The Cyclades is a group of Greek islands, southeast of the mainland in the Aegean Sea. It centers on uninhabited Delos, considered the birthplace of Apollo, and home to some of Greece's most important archaeological ruins. Many of the islands are popular holiday destinations, known for their beaches, ancient sites, rugged landscapes and traditional blue-and-white stucco towns overlooking the sea.
Area: 2,572 sqkm
The significant Late Neolithic and Early Bronze Age Cycladic culture is best known for its schematic, flat sculptures carved out of the islands' pure white marble centuries before the great Middle Bronze Age Minoan civilization arose in Crete to the south. (These figures have been looted from burials to satisfy a thriving Cycladic antiquities market since the early 20th century.)
A distinctive Neolithic culture amalgamating Anatolian and mainland Greek elements arose in the western Aegean before 4000 BCE, based on emmer and wild-type barley, sheep and goats, pigs, and tuna that were apparently speared from small boats (Rutter). Excavated sites include Chalandriani, Phylakopi, Skarkos, Saliagos and Kephala (on Kea) with signs of copperworking, Each of the small Cycladic islands could support no more than a few thousand people, though Late Cycladic boat models show that fifty oarsmen could be assembled from the scattered communities (Rutter), and when the highly organized palace-culture of Crete arose, the islands faded into insignificance, with the exception of Delos, which retained its archaic reputation as a sanctuary throughout antiquity and until the emergence of Christianity, rem.: the start of the dark end).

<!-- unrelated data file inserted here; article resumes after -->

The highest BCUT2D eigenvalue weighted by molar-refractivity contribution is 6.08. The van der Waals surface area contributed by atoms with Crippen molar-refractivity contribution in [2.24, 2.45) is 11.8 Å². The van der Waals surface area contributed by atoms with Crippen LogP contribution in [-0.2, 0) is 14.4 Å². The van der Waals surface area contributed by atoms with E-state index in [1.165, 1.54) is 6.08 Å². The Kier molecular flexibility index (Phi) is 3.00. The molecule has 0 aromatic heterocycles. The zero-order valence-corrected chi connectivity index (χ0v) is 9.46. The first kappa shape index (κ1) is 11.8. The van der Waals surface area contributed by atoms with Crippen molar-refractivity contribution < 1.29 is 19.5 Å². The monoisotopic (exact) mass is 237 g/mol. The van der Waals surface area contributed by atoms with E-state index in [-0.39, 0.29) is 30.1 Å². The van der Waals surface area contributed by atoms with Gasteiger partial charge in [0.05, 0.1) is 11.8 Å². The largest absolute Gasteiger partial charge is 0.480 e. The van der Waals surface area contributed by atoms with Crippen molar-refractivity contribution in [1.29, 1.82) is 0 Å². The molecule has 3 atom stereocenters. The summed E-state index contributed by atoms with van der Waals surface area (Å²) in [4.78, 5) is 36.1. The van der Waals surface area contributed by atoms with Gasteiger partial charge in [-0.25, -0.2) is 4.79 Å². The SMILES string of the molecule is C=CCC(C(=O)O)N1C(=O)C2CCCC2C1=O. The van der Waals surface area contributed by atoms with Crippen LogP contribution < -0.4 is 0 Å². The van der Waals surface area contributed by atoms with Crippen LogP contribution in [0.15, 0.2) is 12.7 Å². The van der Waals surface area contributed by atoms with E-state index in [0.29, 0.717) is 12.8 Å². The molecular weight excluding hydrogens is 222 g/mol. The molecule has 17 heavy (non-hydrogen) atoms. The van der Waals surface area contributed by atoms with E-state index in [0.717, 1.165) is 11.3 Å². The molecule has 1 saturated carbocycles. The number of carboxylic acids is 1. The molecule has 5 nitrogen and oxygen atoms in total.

Sailing 2018 - Greece, Cyclades (North) & Saronic Gulf
SY KOS 41.6 - Beneteau 41.1